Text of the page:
Computer viruses are called viruses because they share some of the traits of
biological viruses. A computer virus passes from computer to computer like a
biological virus passes from person to person. There are similarities at a
lower level as well. A biological virus is not a living thing. A biological
virus is a fragment of DNA inside a protective jacket. Unlike a cell, a
biological virus has no way of infecting or to reproduce by itself. Instead, a
biological virus must inject its DNA into a cell. The viral DNA then uses the
cell's existing machinery to reproduce itself. In some cases, the cell fills
with new viral particles until it bursts releasing the virus. In other cases,
the new virus particles bud off the cell one at a time, and the cell remains
A computer virus shares some of these traits. A computer virus must piggyback
on top of some other program or document in order to get executed. Once it is
running, it is then able to infect other programs or documents. The analogy
between computer and biological viruses obviously stretches things, but there
are enough similarities that the name sticks.
You can protect yourself against viruses with a few simple steps:
- If you are worried about traditional (as opposed to e-mail) viruses, you
should be running a secure operating system like Linux or Windows NT. The
security features on these operating systems are designed to keep viruses as
well as unwanted human visitors out.
- If you are using an unsecured operating system, buying virus protection
software is a great safeguard. UNH personel can visit the UNH virus protection
website at: UNH Virus protection web
site. Here you can learn about the latest virus warnings ands hoax alerts,
as well as download anti-virus software with current virus definition data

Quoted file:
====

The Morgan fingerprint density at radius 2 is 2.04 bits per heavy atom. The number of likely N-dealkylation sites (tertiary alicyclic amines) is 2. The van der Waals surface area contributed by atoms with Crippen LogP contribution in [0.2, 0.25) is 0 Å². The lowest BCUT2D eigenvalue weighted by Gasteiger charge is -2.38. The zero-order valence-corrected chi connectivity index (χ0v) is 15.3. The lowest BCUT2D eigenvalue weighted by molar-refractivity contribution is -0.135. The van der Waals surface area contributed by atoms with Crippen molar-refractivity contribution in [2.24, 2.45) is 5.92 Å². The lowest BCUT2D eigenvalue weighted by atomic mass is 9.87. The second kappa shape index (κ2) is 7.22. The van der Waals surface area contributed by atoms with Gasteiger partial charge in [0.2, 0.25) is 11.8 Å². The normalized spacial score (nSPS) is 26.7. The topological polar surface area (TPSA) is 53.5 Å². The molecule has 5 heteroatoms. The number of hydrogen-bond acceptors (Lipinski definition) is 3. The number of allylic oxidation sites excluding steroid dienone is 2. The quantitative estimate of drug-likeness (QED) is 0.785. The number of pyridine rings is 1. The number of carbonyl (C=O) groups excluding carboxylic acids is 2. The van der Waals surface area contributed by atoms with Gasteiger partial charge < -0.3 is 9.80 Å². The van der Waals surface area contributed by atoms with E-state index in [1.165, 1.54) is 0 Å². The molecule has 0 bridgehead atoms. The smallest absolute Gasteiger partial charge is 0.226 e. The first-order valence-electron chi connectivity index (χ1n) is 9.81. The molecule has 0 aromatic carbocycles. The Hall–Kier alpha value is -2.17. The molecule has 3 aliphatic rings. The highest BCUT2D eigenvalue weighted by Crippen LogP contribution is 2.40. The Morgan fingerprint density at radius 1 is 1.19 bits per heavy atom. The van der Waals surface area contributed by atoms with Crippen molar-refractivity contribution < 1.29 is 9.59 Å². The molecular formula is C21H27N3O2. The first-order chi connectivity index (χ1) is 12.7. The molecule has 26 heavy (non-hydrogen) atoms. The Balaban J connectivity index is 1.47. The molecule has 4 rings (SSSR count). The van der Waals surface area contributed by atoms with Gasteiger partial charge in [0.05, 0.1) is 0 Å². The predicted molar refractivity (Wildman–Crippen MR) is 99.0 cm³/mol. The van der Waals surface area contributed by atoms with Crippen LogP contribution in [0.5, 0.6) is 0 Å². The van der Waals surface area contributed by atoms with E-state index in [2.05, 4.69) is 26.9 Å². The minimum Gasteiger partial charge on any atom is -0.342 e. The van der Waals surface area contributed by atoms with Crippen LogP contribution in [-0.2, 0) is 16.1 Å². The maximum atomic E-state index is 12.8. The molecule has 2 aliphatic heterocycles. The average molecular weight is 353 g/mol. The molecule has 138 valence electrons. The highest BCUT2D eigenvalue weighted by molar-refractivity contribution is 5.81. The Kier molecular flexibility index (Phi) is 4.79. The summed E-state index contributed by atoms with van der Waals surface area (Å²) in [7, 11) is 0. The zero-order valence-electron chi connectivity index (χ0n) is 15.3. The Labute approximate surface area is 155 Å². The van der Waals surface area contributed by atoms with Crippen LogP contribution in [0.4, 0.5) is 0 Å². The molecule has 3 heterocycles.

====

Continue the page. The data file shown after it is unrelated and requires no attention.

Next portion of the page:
- Another method of avoiding viruses is by avoiding programs from unknown
sources (like the Internet). Sticking with commercial software purchased on CDs
eliminates almost all of the risk from traditional viruses.
- Insuring all unknown floppy disks are checked for viruses prior to use.
This will eliminate the risk of a boot sector virus coming in from a floppy
disk. Disabling floppy disk booting on your system is another more extreme
- You should make sure that Macro Virus Protection is enabled in all
Microsoft applications, and you should NEVER run macros in a document unless
you know exactly what they do. There is seldom a good reason to add macros to a
document. Avoiding all macros is a great policy.
In the case of the ILOVEYOU e-mail virus, the only defense is personal
discipline. You should never double-click on an attachment that contains an
executable that arrives as an e-mail attachment. Attachments that come in as
Word files (.DOC), spreadsheets (.XLS), images (.GIF and .JPG), etc., are data
files, and they can do no damage. A file with an extension like EXE, COM, or
VBS is an executable, and an executable can do any sort of damage it's
programmed to do. Once you run an executable, you have basically given the
executable permission to do anything on your machine. The only defense is to
never to run executables that arrive via e-mail.